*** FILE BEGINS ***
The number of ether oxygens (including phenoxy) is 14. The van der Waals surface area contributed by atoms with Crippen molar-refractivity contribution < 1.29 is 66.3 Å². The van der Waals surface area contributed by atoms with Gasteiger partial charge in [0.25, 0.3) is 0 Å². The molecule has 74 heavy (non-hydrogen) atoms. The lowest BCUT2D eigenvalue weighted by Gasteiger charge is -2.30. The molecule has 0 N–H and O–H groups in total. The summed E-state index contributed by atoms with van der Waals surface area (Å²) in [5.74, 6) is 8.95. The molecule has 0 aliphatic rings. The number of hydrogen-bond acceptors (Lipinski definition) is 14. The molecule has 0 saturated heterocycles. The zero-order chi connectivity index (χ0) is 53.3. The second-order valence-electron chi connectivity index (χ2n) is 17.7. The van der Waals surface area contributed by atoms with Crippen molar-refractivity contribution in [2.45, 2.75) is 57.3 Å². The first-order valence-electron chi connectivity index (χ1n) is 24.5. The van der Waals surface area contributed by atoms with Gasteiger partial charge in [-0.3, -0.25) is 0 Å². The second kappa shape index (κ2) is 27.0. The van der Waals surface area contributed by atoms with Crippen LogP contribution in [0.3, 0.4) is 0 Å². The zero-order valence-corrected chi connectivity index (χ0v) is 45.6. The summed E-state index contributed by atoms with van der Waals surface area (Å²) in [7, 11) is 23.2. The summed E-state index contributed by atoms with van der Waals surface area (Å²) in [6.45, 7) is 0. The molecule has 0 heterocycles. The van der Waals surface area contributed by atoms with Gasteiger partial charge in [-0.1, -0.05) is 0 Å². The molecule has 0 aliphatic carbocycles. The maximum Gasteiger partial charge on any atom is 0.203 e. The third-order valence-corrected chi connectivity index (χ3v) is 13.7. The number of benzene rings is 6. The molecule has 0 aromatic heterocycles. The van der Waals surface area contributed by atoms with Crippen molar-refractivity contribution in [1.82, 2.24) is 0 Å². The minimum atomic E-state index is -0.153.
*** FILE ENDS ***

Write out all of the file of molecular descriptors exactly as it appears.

The number of ether oxygens (including phenoxy) is 14. The van der Waals surface area contributed by atoms with Crippen molar-refractivity contribution < 1.29 is 66.3 Å². The van der Waals surface area contributed by atoms with Gasteiger partial charge in [0.25, 0.3) is 0 Å². The molecule has 74 heavy (non-hydrogen) atoms. The lowest BCUT2D eigenvalue weighted by Gasteiger charge is -2.30. The molecule has 0 N–H and O–H groups in total. The summed E-state index contributed by atoms with van der Waals surface area (Å²) in [5.74, 6) is 8.95. The molecule has 0 aliphatic rings. The number of hydrogen-bond acceptors (Lipinski definition) is 14. The molecule has 0 saturated heterocycles. The zero-order chi connectivity index (χ0) is 53.3. The second-order valence-electron chi connectivity index (χ2n) is 17.7. The van der Waals surface area contributed by atoms with Crippen molar-refractivity contribution in [2.45, 2.75) is 57.3 Å². The first-order valence-electron chi connectivity index (χ1n) is 24.5. The van der Waals surface area contributed by atoms with Gasteiger partial charge in [-0.3, -0.25) is 0 Å². The second kappa shape index (κ2) is 27.0. The van der Waals surface area contributed by atoms with Crippen LogP contribution in [0.3, 0.4) is 0 Å². The zero-order valence-corrected chi connectivity index (χ0v) is 45.6. The summed E-state index contributed by atoms with van der Waals surface area (Å²) in [7, 11) is 23.2. The summed E-state index contributed by atoms with van der Waals surface area (Å²) in [6.45, 7) is 0. The molecule has 0 heterocycles. The van der Waals surface area contributed by atoms with Gasteiger partial charge in [-0.1, -0.05) is 0 Å². The molecule has 0 aliphatic carbocycles. The maximum Gasteiger partial charge on any atom is 0.203 e. The third-order valence-corrected chi connectivity index (χ3v) is 13.7. The number of benzene rings is 6. The molecule has 0 aromatic heterocycles. The van der Waals surface area contributed by atoms with Crippen molar-refractivity contribution in [1.82, 2.24) is 0 Å². The minimum atomic E-state index is -0.153.